One clear cornerstone of New Delhi's foreign policy—something on which Indians of every political stripe can agree—is opposition to the nuclear Non-Proliferation Treaty (NPT). The vast majority of the world's sovereign states have accepted the logic behind the NPT—that is, limiting to five the number of nuclear-weapon states—either by signing the treaty (as 185 have done; Taiwan has also signed) or joining regional arrangements such as nuclear-weapon-free zones. Only three major countries remain completly outside the international nuclear non-proliferation regime: India, Israel and Pakistan.
Where India stands apart is in its long-standing moral opposition to what it considers to be the discriminatory basis of the NPT—dividing the world in the "haves" and the "have-nots." Indians across the political spectrum, especially the country's powerful nuclear weapons establishment, are critical of the NPT, arguing that it unfairly warps international hierarchies to the disadvantage of the non-nuclear-weapon states. Although several states have expressed dissatisfaction with the NPT, India is the only country to fully articulate its outright rejection of the treaty. Most states party to the NPT accept the unfairness of the treaty as a trade-off that serves their own and global interests. India's leaders insist that fair and genuine nuclear disarmament must start with the nuclear-weapon states themselves, a demand formalized by former Prime Minister Rajiv Gandhi in his 1990 global nuclear disarmament initiative.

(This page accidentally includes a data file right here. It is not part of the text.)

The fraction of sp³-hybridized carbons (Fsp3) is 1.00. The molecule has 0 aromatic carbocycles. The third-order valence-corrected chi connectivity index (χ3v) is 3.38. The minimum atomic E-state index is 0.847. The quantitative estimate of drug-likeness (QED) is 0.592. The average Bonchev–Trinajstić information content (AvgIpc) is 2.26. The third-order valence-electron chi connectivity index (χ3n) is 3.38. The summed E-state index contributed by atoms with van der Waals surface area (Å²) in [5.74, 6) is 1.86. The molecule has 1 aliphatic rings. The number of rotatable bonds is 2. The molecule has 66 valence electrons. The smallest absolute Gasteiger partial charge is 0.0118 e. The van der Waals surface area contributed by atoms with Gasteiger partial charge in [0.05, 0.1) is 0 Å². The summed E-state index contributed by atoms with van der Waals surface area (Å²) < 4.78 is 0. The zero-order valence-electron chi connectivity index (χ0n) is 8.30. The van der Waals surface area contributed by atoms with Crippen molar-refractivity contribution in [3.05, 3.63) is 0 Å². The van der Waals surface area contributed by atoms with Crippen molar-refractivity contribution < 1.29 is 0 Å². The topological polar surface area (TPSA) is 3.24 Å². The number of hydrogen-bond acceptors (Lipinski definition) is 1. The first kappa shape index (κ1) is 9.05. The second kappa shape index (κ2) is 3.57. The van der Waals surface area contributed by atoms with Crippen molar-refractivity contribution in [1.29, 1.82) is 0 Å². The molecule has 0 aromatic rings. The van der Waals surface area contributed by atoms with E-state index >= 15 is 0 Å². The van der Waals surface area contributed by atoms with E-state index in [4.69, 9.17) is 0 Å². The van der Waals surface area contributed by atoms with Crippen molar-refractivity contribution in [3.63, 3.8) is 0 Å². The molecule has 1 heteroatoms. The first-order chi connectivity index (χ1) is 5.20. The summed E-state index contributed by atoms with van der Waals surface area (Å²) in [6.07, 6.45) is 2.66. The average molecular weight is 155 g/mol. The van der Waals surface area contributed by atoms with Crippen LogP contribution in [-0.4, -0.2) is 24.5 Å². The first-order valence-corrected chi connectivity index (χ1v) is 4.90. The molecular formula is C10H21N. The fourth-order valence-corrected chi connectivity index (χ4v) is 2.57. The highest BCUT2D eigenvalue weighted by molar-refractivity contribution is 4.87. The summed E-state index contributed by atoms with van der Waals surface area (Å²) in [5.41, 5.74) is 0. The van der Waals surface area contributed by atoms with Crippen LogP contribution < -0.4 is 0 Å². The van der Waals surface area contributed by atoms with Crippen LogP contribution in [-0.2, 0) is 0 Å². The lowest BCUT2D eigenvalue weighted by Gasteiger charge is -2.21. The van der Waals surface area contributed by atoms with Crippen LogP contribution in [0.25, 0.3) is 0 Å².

Indian spokesmen have been especially critical of proposed regional solutions, consistently rejecting a South Asian nuclear-weapon-free-zone accord. Instead, they maintain that regional settlements should wait until the broader problem of international disarmament is resolved. The Indian position offers an engaging twist on orthodox Western understandings of self-interest and the priorities of disarmament. In this view, regional nuclear settlements like that between Argentina and Brazil are at best irrelevant and at worst a betrayal of global disarmament for narrow self-interest.
This emphasis on global solutions led India to reverse its traditional support for the CTBT, an idea pioneered by the country's first prime minister, Jawaharlal Nehru, in 1954 and strongly advocated by Homi Bhabha. As recently as 1993, India supported UN resolutions for a nuclear test ban. Only in 1994 did opposition voices begin to receive widespread recognition as the negotiations accelerated at the Geneva-based Conference on Disarmament (CD). The critical shift came in a speech by then-Prime Minister P. V. Narasimha Rao of the Congress Party at the Non-Aligned Movement summit in October 1995, when he stated that India would support a CTBT but only if it came with a clear commitment to global nuclear disarmament. The final break came in a speech by India's ambassador to the CD, Arundhati Ghose, in January 1996 when she said a test ban would make sense only if part of "a specific time-bound procedure for carrying out disarmament."
India's controversial position has exacerbated its diplomatic isolation. Some accuse India of wanting too much too soon. Others suspect the switch was intended mostly to preserve its own nuclear weapons option. What is not in dispute is the enormous popularity of this position in India, where opposition to the NPT long ago became orthodoxy, and the CTBT and the proposed fissile materials cutoff treaty are seen as consolidating the hegemony of the nuclear-weapon states.
A Shifting Elite Consensus